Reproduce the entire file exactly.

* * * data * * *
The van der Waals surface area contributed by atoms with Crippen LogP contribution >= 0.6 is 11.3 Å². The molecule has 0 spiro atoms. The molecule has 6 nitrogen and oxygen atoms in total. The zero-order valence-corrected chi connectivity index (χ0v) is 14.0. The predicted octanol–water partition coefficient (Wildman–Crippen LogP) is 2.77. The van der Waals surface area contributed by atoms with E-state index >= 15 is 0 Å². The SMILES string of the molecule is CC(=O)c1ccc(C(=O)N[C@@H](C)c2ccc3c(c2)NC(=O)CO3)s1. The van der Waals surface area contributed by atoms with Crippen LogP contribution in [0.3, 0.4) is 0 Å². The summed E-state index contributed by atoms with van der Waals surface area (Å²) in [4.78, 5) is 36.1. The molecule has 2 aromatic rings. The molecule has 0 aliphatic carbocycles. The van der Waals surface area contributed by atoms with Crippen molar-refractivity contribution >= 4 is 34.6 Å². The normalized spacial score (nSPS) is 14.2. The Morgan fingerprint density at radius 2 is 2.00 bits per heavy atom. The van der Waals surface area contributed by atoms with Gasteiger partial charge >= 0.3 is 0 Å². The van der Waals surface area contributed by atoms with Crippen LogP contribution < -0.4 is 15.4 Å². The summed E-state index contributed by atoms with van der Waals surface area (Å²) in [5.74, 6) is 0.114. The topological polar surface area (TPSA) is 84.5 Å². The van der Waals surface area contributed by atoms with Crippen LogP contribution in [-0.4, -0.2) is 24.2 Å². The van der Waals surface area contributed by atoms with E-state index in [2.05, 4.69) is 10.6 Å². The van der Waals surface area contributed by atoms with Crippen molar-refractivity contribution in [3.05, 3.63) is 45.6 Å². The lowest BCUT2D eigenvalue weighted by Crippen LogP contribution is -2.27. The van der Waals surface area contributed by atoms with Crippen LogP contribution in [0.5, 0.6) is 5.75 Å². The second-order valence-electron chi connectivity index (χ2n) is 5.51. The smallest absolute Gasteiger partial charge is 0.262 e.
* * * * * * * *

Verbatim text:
The van der Waals surface area contributed by atoms with Crippen LogP contribution >= 0.6 is 11.3 Å². The molecule has 0 spiro atoms. The molecule has 6 nitrogen and oxygen atoms in total. The zero-order valence-corrected chi connectivity index (χ0v) is 14.0. The predicted octanol–water partition coefficient (Wildman–Crippen LogP) is 2.77. The van der Waals surface area contributed by atoms with E-state index >= 15 is 0 Å². The SMILES string of the molecule is CC(=O)c1ccc(C(=O)N[C@@H](C)c2ccc3c(c2)NC(=O)CO3)s1. The van der Waals surface area contributed by atoms with Crippen LogP contribution in [0.3, 0.4) is 0 Å². The summed E-state index contributed by atoms with van der Waals surface area (Å²) in [4.78, 5) is 36.1. The molecule has 2 aromatic rings. The molecule has 0 aliphatic carbocycles. The van der Waals surface area contributed by atoms with Crippen molar-refractivity contribution >= 4 is 34.6 Å². The normalized spacial score (nSPS) is 14.2. The Morgan fingerprint density at radius 2 is 2.00 bits per heavy atom. The van der Waals surface area contributed by atoms with Gasteiger partial charge >= 0.3 is 0 Å². The van der Waals surface area contributed by atoms with Crippen LogP contribution < -0.4 is 15.4 Å². The summed E-state index contributed by atoms with van der Waals surface area (Å²) in [5.74, 6) is 0.114. The topological polar surface area (TPSA) is 84.5 Å². The van der Waals surface area contributed by atoms with Crippen LogP contribution in [-0.4, -0.2) is 24.2 Å². The van der Waals surface area contributed by atoms with E-state index in [2.05, 4.69) is 10.6 Å². The van der Waals surface area contributed by atoms with Crippen molar-refractivity contribution in [3.05, 3.63) is 45.6 Å². The lowest BCUT2D eigenvalue weighted by Crippen LogP contribution is -2.27. The van der Waals surface area contributed by atoms with Crippen LogP contribution in [0.5, 0.6) is 5.75 Å². The second-order valence-electron chi connectivity index (χ2n) is 5.51. The smallest absolute Gasteiger partial charge is 0.262 e.